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Warner Home Video presents
The Road Warrior HD-DVD (1981)

Nathan: Thank you, thank you.
Max: Save it. I'm just here for the gasoline.

- David Downer, Mel Gibson

Review By: Mark Zimmer  
Published: May 15, 2007

Stars: Mel Gibson, Bruce Spence
Other Stars: Mike Preston, Max Phipps, Vernon Wells, Kjell Nilsson, Emil Minty, Virginia Hey
Director: George Miller

MPAA Rating: R for (violence, gruesome images, nudity, rape)
Run Time: 01h:36m:47s
Release Date: May 15, 2007
UPC: 085391142614
Genre: action

Image Transfer
Audio Transfer

DVD Review

Although Mad Max (1979) was a major hit in Australia, it suffered from limited distribution in America and its star, a young Mel Gibson, attracted little attention. That all changed in 1981 with the release of the sequel, Mad Max 2, which Warner retitled as a standalone feature, The Road Warrior, with nary a hint that it was in fact a sequel. But it's one of those great rarities: a sequel that far surpasses the original in just about every respect. In the process, it became an instant action classic, without the dreary setup of the original or the sappy sentimentality of the followup.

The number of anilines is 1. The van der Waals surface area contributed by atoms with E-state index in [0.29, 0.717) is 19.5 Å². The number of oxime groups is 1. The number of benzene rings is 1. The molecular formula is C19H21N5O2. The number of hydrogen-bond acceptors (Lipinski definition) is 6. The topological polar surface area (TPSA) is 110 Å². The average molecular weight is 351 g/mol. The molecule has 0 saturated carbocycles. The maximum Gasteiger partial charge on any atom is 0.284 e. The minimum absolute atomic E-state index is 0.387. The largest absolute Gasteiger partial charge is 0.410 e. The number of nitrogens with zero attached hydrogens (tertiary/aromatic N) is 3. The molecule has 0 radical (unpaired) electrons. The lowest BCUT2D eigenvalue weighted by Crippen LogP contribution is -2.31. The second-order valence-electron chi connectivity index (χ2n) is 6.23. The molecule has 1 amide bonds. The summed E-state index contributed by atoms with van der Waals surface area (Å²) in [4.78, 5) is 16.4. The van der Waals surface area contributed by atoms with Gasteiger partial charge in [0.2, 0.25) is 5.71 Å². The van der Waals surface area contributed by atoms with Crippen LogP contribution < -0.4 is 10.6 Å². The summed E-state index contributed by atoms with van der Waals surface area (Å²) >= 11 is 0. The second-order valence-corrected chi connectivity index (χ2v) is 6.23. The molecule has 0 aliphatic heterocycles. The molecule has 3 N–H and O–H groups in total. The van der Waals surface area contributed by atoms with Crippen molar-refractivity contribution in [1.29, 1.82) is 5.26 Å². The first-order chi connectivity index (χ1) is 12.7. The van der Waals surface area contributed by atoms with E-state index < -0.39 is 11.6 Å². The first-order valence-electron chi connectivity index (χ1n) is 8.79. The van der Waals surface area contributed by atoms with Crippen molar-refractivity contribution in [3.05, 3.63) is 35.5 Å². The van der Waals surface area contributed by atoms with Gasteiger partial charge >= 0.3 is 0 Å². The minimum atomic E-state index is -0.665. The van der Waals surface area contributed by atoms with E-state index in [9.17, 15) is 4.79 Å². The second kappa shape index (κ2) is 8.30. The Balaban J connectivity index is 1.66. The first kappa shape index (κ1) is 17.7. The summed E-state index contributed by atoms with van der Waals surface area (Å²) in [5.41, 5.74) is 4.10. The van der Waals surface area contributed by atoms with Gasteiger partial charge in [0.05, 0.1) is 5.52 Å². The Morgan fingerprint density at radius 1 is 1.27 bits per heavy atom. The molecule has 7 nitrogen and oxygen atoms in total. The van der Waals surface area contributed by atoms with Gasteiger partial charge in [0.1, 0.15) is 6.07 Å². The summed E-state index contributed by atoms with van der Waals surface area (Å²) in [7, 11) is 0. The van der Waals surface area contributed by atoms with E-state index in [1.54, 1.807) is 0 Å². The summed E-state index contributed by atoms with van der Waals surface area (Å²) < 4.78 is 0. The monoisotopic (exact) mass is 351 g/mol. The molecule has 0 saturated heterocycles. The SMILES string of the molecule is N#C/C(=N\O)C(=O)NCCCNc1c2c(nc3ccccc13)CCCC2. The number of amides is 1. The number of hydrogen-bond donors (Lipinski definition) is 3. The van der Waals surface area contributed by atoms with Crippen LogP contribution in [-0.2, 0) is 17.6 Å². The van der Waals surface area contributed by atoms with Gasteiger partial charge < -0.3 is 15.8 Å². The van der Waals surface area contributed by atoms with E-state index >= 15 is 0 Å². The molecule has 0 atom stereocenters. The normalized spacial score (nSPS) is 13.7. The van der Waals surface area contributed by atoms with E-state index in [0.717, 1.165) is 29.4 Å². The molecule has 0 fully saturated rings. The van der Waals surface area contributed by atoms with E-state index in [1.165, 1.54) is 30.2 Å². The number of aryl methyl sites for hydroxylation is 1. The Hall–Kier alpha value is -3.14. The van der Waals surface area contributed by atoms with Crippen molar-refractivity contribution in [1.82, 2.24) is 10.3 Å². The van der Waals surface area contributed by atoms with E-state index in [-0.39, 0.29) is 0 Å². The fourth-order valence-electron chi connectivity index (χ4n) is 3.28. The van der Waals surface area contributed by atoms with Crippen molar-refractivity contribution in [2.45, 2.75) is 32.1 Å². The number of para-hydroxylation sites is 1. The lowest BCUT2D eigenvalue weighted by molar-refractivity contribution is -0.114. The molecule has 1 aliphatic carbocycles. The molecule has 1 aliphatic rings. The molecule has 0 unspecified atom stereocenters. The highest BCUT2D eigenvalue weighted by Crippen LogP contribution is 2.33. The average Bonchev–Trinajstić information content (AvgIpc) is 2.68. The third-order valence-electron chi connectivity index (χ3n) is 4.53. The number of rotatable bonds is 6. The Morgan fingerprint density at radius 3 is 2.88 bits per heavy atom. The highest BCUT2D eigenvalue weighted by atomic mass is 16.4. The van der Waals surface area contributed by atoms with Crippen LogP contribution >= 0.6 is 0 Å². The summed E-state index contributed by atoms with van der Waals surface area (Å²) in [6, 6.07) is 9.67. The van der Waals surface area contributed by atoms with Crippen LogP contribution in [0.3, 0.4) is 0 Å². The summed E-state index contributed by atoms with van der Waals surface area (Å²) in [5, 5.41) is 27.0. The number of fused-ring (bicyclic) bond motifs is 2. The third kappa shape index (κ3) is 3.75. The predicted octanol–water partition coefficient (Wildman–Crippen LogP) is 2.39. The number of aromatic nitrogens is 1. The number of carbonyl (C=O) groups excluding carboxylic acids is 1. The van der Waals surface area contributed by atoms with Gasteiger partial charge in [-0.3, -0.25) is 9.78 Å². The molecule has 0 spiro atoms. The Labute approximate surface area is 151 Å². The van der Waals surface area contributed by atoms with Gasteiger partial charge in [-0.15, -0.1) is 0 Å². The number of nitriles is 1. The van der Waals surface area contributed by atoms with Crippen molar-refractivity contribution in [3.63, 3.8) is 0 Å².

In a post-apocalyptic Australia, Max (Gibson) drives through the desert with his blue heeler dog, marauding for gasoline and food, while he attempts to keep out of the clutches of the vicious punk motorcycle gangs that populate the wastelands. When he runs across a refinery operating in the wilderness, surrounded by a gang led by the Lord Humungus (Kjell Nilsson), Max's instincts to help get him in trouble, and before long he has to make a deal to help the people in the refinery to escape with their gasoline, leading to Max driving a tanker in an amazing climactic chase. The onscreen title is Mad Max 2, and this appears to be the international cut of the movie, with a few additional seconds of violence trimmed for the original R rating.